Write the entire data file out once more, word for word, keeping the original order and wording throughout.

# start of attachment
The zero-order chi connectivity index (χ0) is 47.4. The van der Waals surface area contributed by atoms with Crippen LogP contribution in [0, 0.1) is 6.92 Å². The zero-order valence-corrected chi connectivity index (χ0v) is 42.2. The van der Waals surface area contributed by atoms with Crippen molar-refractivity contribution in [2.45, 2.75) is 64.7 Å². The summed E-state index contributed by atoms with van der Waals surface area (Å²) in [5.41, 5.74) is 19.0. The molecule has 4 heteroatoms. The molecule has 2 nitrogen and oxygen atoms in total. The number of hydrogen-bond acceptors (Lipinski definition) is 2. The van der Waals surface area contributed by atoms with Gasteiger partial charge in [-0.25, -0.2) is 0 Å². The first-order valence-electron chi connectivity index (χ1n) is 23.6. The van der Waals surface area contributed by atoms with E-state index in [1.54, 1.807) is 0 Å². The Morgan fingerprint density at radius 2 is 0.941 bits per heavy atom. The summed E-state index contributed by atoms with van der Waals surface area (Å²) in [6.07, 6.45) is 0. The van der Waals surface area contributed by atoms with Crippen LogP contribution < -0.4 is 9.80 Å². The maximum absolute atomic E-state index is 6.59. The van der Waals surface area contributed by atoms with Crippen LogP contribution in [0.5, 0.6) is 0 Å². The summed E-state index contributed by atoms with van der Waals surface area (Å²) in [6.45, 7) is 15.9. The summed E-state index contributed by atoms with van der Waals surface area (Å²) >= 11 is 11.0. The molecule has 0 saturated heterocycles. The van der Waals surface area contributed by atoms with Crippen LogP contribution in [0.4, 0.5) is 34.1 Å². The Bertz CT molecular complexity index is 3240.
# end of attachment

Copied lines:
The zero-order chi connectivity index (χ0) is 47.4. The van der Waals surface area contributed by atoms with Crippen LogP contribution in [0, 0.1) is 6.92 Å². The zero-order valence-corrected chi connectivity index (χ0v) is 42.2. The van der Waals surface area contributed by atoms with Crippen molar-refractivity contribution in [2.45, 2.75) is 64.7 Å². The summed E-state index contributed by atoms with van der Waals surface area (Å²) in [5.41, 5.74) is 19.0. The molecule has 4 heteroatoms. The molecule has 2 nitrogen and oxygen atoms in total. The number of hydrogen-bond acceptors (Lipinski definition) is 2. The van der Waals surface area contributed by atoms with Gasteiger partial charge in [-0.25, -0.2) is 0 Å². The first-order valence-electron chi connectivity index (χ1n) is 23.6. The van der Waals surface area contributed by atoms with E-state index in [1.54, 1.807) is 0 Å². The Morgan fingerprint density at radius 2 is 0.941 bits per heavy atom. The summed E-state index contributed by atoms with van der Waals surface area (Å²) in [6.07, 6.45) is 0. The van der Waals surface area contributed by atoms with Crippen LogP contribution < -0.4 is 9.80 Å². The maximum absolute atomic E-state index is 6.59. The van der Waals surface area contributed by atoms with Crippen LogP contribution in [0.5, 0.6) is 0 Å². The summed E-state index contributed by atoms with van der Waals surface area (Å²) in [6.45, 7) is 15.9. The summed E-state index contributed by atoms with van der Waals surface area (Å²) >= 11 is 11.0. The molecule has 0 saturated heterocycles. The van der Waals surface area contributed by atoms with Crippen LogP contribution in [0.4, 0.5) is 34.1 Å². The Bertz CT molecular complexity index is 3240.